vs.

Discuss. 

Extra credit: “Chivas,” according to the goat soap’s website, means “female goats.”  Sounds like an admission against interest as far as descriptiveness, no?  Though perhaps not quite far enough to achieve genericness and run into the azucar morena problem.

(I just realized that this exam format must be a subconscious tribute to my sister’s completion of one half of her legal education.  Heaven help her!)

Meanwhile, happy Chanukah where appropriate; blogging may continue slopeside over the holiday break, but you never know, so I wish you a merry Christmas where appropriate as well, and a very happy New Year to all.

h/t Dooce.

I often find myself having to explain to clients that the first person to invent something that creates a wholly new category doesn’t also get to protect the name of the invention.  My favorite example is cookie dough ice cream – great idea, but the company that first created the taste sensation may not prohibit its competitors from calling their products by that name.

Moreover, under US trademark law, abbreviations for descriptive or generic terms are not entitled to trademark protection.  For example, “TV” is no more protectable than “television,” and “BLT” no more protectable than “bacon, lettuce and tomato.”  (Mmm . . . bacon . . . )

That’s apparently not the case in France.  One of the finest culinary joys you can experience in France is in the candy department: caramel au beurre salé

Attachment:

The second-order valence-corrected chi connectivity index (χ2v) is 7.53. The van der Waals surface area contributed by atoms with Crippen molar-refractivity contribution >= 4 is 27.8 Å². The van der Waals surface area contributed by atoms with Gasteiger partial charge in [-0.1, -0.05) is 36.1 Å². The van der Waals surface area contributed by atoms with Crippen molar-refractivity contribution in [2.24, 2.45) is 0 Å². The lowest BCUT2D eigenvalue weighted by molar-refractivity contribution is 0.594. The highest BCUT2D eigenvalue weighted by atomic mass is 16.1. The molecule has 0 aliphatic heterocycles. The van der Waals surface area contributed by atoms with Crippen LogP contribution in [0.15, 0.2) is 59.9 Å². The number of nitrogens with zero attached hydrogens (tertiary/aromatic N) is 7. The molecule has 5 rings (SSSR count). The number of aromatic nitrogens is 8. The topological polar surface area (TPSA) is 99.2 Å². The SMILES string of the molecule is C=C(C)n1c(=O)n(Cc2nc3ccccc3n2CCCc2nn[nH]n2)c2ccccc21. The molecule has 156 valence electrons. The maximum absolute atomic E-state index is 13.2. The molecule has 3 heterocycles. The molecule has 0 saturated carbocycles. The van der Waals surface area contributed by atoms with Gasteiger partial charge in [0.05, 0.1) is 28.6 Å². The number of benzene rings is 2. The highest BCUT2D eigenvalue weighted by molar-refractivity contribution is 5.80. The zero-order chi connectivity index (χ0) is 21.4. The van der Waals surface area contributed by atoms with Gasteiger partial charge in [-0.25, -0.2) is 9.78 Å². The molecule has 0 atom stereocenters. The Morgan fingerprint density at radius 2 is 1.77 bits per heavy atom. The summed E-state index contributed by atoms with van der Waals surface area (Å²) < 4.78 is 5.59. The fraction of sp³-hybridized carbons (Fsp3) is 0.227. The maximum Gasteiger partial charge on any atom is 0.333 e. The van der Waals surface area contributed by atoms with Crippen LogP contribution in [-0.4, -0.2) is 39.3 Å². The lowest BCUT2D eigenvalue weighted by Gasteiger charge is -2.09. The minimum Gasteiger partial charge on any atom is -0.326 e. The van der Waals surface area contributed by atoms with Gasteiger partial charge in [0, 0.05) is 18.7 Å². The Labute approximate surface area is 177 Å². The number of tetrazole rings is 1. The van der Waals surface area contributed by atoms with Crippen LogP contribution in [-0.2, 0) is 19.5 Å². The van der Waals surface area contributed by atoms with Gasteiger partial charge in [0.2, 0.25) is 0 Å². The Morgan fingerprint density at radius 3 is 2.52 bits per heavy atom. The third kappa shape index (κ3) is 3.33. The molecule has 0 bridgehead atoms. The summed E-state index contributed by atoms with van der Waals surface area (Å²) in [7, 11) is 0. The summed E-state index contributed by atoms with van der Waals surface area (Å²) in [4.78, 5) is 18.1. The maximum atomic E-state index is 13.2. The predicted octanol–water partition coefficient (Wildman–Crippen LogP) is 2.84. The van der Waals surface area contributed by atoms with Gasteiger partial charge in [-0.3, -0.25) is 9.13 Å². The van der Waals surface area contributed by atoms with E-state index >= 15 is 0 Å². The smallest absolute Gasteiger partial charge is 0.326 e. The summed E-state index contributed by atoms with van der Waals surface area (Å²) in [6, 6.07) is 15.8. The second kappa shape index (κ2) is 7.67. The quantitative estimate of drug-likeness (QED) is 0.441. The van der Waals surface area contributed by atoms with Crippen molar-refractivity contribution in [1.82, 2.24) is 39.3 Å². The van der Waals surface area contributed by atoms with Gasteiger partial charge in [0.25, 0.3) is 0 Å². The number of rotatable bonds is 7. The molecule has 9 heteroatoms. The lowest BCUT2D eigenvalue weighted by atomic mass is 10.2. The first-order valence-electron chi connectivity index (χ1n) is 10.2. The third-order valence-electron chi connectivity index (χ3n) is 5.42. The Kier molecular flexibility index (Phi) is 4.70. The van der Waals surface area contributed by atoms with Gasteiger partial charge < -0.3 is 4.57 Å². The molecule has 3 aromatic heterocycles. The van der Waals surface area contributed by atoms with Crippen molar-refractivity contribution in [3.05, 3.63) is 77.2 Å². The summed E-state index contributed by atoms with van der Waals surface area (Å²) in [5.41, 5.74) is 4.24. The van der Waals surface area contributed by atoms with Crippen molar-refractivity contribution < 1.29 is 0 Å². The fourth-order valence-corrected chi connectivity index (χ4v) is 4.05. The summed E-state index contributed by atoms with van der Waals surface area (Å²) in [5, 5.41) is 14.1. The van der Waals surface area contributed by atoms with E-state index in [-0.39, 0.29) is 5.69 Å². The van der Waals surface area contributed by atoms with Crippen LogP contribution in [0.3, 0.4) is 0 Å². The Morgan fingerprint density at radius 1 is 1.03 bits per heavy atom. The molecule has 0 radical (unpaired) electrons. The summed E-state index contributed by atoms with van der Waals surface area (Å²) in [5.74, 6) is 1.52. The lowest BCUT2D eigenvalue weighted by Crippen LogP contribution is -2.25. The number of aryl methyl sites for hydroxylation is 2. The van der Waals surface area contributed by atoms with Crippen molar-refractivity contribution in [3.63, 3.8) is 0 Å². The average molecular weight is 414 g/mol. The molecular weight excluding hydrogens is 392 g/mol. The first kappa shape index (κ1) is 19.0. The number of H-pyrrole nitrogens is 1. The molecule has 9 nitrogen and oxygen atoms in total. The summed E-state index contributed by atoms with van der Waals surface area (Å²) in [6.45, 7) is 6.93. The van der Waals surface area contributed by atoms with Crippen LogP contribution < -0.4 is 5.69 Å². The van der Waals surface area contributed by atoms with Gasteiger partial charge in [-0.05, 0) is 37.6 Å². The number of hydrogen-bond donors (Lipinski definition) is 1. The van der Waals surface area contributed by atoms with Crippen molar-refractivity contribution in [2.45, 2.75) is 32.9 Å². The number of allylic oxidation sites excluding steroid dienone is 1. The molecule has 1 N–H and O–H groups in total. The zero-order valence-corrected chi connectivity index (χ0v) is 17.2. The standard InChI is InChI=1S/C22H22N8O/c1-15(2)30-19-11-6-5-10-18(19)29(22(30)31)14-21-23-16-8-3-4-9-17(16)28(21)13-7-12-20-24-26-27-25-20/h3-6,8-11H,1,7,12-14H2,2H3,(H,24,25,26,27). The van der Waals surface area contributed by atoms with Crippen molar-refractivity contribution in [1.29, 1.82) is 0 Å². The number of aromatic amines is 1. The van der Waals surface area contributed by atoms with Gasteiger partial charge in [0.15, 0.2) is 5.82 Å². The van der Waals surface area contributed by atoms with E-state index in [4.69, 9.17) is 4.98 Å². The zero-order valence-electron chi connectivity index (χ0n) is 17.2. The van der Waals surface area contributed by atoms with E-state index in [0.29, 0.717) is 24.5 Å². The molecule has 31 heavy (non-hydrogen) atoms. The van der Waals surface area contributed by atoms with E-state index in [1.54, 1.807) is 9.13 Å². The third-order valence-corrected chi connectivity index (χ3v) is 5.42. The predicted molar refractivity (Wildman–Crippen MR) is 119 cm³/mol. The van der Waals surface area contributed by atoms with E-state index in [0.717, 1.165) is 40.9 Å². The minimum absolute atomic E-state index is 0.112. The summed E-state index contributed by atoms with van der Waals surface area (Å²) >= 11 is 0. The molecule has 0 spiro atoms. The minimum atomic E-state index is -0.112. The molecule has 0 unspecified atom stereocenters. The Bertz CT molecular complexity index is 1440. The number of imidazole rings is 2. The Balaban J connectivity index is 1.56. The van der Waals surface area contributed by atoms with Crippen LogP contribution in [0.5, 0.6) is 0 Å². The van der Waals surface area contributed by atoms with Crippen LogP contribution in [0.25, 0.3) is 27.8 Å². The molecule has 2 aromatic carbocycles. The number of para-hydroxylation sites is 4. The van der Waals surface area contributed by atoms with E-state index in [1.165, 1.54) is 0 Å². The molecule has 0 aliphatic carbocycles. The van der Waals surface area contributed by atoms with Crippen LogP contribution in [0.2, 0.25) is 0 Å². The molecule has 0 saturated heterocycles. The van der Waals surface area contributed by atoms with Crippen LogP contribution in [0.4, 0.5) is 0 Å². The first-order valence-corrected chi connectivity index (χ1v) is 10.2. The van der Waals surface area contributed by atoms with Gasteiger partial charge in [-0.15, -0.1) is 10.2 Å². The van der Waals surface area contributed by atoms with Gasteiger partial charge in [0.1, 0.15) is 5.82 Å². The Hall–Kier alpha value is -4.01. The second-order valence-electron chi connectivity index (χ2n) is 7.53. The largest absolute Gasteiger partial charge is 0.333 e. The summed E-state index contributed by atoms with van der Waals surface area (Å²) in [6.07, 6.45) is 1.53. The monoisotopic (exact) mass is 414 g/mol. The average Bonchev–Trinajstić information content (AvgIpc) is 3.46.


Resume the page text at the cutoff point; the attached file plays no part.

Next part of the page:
, or in English, salted butter caramel.  The caramel can be found all over France, not only in the form of candies, but also as an ice cream flavor or filling for a pastry (try the Aoki tarte featured here). 

Self-styled caramelier” and chocolatier Henri Le Roux claims to have created the delicious substance back in 1977.  But he took the creation a step further, and sought and received trademark protection for the mark “CBS” to cover “Chocolats, glaces comestibles, crêpes, biscuiterie, gâteaux, sucreries, à base de caramel au beurre salé.”  Let’s just say that that wouldn’t fly at all here in the US, and it’s a reminder that every country’s laws regarding trademark protection vary.

Nonetheless, bravo, Henri: Keep the caramel coming even though you’re overreaching on the trademark front!


H/t David Lebovitz

Apologies for the blogging drought.  Thanksgiving and ski season, not to mention Chanukah (for which I’m woefully ill-prepared) are keeping me hopping already.  So let’s just call this post a potpourri of things that have flitted across the radar screen recently.

1.     Noted, in Plantation, FL, by my cousin Craig: a lawn service company truck bearing the name “Lawn Order.” 

2.     I’ve been agonizing over the new slogan adopted by the IFC movie channel, “Always, Uncut” for two reasons.  First, the comma: Not needed and frankly, confusing.  Because that brings me to the second point: Sorry, but given some of the offerings on IFC, “uncut” suggests a particular genre of movie that I am not entirely certain the channel wished to emphasize.  Basically, are we talking editing, commercial interruptions, or circumcision here – and whatever it may be, why the damn comma?

Thank you for your patience.  I have enough trouble with the idiotically-spelled Syfy channel’s moronic “Imagine Greater” slogan; this one serves only to reinforce my conviction that television naming is the opposite of reasoned.

3.     When I first exercised my urge to write about trademarks.

4.     Speaking of slogans, I’m not always a curmudgeon about them.  This weekend we’re heading off to ski at Beaver Creek, where their slogan is “Not exactly roughing it.”  If ever a phrase expressed my philosophy of life, that’s the one.

Photo of grooming cats from Beaver Creek website.